> >> news:cosfd0p56j23r4jco5sr877g939espljq5@4ax.com...
    > >>> First, exit the broadband network utility and remove it from the
    > >>> startup group. You don't need it on XP. Use XP's built in Wireless
    > >>> Zero Configuration to configure the wireless. You should not have to
    > >>> lower the security. Can you set up the laptop's power managerment (as
    > >>> a test) to be always on and not go into standby/hibernate and don't
    > >>> allow the laptop to turn off power to the card? This will rule out
    > >>> power management issues/bugs. Make sure the SSID is changed from the
    > >>> default to something unique.
    > >>>
    > >>> Also, can you check the event logs and see if anything corresponds to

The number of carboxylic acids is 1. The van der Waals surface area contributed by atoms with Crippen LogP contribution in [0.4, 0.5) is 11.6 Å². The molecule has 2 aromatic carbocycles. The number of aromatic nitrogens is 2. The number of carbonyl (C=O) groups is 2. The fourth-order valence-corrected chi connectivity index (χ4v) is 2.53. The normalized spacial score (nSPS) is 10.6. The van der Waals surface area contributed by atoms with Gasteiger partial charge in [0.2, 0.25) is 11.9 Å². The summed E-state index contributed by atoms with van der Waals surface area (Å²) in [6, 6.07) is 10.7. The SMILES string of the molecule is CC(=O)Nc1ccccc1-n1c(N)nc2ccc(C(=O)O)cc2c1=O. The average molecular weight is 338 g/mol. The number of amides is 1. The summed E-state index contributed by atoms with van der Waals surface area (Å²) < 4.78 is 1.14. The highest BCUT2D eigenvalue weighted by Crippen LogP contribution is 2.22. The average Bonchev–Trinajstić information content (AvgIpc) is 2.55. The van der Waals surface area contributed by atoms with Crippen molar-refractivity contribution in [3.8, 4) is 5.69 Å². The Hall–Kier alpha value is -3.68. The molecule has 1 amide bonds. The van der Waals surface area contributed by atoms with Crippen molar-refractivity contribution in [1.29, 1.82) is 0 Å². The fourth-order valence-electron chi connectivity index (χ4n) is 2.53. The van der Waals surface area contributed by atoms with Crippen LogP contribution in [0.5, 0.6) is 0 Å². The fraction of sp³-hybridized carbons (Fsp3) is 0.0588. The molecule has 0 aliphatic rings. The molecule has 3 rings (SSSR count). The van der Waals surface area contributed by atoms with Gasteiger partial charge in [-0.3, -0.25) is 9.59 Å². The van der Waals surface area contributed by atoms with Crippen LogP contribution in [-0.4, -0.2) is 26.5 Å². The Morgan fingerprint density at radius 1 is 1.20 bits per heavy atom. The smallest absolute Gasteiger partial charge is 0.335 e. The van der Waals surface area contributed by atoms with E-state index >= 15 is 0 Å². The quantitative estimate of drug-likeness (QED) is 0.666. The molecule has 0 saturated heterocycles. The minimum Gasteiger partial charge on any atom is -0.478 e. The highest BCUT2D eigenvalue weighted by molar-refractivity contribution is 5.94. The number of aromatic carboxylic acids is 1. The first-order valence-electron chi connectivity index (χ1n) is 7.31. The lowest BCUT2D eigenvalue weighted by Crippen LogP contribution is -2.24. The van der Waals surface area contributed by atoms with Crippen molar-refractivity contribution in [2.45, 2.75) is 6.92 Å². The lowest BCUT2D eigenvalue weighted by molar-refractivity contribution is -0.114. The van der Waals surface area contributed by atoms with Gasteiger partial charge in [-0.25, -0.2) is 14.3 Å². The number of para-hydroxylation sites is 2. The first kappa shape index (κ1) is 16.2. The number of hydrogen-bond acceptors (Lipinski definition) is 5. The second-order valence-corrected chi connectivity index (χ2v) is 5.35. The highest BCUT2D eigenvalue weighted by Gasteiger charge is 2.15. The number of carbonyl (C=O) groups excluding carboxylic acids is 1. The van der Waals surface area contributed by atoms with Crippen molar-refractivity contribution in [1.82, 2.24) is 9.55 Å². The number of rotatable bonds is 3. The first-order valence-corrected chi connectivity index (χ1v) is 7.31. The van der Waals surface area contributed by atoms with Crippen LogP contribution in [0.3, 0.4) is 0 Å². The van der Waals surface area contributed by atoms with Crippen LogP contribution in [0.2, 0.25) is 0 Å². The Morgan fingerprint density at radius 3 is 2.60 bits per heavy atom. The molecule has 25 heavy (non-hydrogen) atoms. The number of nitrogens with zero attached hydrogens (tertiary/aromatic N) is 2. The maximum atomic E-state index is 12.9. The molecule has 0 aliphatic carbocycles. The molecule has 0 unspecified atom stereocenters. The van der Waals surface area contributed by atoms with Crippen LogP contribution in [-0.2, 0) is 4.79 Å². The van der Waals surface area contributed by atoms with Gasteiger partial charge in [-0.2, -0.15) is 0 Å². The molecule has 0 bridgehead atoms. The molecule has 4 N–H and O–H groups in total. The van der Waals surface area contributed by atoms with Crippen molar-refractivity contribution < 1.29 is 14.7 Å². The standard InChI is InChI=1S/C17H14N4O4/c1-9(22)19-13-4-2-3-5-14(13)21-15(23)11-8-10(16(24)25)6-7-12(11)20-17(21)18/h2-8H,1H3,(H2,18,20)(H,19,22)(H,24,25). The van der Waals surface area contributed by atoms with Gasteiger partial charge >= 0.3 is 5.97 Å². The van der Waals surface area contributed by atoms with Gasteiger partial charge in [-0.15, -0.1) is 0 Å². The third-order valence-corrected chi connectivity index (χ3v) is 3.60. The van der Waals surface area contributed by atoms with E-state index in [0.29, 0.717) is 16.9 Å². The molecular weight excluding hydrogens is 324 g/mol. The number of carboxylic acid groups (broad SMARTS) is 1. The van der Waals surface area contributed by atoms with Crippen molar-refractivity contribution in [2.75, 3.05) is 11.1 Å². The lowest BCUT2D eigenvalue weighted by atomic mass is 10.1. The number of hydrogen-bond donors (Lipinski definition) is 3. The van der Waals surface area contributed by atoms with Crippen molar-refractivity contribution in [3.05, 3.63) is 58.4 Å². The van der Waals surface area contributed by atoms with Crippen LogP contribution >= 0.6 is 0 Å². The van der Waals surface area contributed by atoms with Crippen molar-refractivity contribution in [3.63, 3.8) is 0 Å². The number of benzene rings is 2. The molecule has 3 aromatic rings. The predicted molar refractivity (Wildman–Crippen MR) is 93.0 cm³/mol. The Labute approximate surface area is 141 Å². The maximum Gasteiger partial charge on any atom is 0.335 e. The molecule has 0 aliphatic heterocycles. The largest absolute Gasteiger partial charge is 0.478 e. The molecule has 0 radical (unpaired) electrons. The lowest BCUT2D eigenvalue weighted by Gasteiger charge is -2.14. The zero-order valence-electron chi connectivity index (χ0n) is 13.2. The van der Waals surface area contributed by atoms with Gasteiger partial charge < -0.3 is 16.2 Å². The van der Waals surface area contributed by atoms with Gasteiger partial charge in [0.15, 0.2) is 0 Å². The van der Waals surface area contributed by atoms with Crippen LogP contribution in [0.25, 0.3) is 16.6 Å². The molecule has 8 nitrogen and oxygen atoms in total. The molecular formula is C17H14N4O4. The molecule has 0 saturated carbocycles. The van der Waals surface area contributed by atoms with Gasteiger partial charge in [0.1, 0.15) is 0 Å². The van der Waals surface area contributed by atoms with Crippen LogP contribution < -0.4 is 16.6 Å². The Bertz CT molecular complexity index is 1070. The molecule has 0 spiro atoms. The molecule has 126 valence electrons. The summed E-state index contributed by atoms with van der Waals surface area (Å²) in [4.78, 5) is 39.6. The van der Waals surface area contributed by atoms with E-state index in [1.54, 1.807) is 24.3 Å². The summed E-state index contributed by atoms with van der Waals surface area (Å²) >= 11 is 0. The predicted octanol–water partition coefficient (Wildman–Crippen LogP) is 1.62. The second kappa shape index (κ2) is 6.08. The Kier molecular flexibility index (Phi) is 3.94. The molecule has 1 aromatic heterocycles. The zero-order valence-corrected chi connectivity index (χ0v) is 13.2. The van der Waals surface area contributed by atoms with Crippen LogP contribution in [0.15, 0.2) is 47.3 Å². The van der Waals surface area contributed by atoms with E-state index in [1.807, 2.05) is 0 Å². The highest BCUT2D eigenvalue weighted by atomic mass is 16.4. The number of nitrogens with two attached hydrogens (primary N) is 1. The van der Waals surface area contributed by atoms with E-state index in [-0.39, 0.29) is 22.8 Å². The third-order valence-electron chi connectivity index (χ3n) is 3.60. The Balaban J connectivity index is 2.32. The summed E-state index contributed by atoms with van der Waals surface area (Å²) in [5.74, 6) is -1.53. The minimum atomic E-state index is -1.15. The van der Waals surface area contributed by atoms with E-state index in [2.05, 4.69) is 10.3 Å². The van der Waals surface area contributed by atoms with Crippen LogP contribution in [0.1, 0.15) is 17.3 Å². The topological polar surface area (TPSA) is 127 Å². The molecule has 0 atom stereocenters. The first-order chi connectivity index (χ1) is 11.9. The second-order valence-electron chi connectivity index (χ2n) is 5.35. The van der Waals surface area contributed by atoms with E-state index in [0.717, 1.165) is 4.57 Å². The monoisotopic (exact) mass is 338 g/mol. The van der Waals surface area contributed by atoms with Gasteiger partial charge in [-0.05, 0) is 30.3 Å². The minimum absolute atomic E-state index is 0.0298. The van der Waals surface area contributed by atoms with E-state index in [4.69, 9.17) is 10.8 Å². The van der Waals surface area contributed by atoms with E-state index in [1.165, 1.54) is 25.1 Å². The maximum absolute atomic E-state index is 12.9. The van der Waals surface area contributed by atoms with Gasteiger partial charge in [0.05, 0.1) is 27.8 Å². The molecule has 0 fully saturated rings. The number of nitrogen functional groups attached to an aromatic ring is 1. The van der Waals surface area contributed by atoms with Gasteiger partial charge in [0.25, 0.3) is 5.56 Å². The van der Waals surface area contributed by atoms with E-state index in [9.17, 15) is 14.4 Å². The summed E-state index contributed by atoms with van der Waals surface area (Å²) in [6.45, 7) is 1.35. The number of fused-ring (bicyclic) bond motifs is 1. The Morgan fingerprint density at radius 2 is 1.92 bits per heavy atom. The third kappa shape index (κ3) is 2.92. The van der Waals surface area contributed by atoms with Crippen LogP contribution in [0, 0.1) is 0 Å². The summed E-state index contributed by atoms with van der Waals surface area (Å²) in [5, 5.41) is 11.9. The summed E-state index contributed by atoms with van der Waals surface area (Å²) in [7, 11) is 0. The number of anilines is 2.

> >>> the signal drops?
    > >>>
    > >>> What does netstumbler report for other available networks and
    > >>> channels in use besides "Fake"? Does Fake appear on more than one
    > >>> channel over the course of time?
    > >>>
    > >>>
    > >>> On Mon, 21 Jun 2004 14:37:22 -0700,
    > >>> <anonymous@discussions.microsoft.com> wrote:
    > >>>
    > >>>> I'm using NetStumbler 040, but didn't start using it
    > >>>> until after I noticed I had the problem. I tried to use
    > >>>> it to determine if there were other wireless networks
    > >>>> available while I was connected and if I could monitor
    > >>>> them. I do have the latest 833 firmware for the
    > >>>> basestation. I have had the same problem broadcasting the
    > >>>> SSID and not broadcasting the SSID.
    > >>>>
    > >>>>> -----Original Message-----
    > >>>>> I've always had problems with Net Stumbler 030 and the MS MN720.